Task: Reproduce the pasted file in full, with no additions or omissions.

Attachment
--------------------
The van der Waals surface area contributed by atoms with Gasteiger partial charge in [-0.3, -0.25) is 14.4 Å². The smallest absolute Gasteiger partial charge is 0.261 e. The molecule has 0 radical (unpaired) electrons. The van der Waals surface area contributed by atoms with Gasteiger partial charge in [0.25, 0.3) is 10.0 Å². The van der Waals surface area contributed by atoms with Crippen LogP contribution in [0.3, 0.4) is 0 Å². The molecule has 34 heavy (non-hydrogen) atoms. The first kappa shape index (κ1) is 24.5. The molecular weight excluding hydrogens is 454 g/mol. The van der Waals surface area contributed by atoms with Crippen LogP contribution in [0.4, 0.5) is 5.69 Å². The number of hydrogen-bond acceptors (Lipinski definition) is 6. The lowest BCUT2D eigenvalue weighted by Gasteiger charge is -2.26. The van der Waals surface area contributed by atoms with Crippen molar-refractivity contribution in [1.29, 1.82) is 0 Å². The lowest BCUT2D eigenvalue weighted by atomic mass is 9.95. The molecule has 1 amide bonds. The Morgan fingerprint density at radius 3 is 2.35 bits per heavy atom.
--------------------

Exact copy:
The van der Waals surface area contributed by atoms with Gasteiger partial charge in [-0.3, -0.25) is 14.4 Å². The smallest absolute Gasteiger partial charge is 0.261 e. The molecule has 0 radical (unpaired) electrons. The van der Waals surface area contributed by atoms with Gasteiger partial charge in [0.25, 0.3) is 10.0 Å². The van der Waals surface area contributed by atoms with Crippen LogP contribution in [0.3, 0.4) is 0 Å². The molecule has 34 heavy (non-hydrogen) atoms. The first kappa shape index (κ1) is 24.5. The molecular weight excluding hydrogens is 454 g/mol. The van der Waals surface area contributed by atoms with Crippen LogP contribution in [0.4, 0.5) is 5.69 Å². The number of hydrogen-bond acceptors (Lipinski definition) is 6. The lowest BCUT2D eigenvalue weighted by Gasteiger charge is -2.26. The van der Waals surface area contributed by atoms with Crippen molar-refractivity contribution in [1.29, 1.82) is 0 Å². The lowest BCUT2D eigenvalue weighted by atomic mass is 9.95. The molecule has 1 amide bonds. The Morgan fingerprint density at radius 3 is 2.35 bits per heavy atom.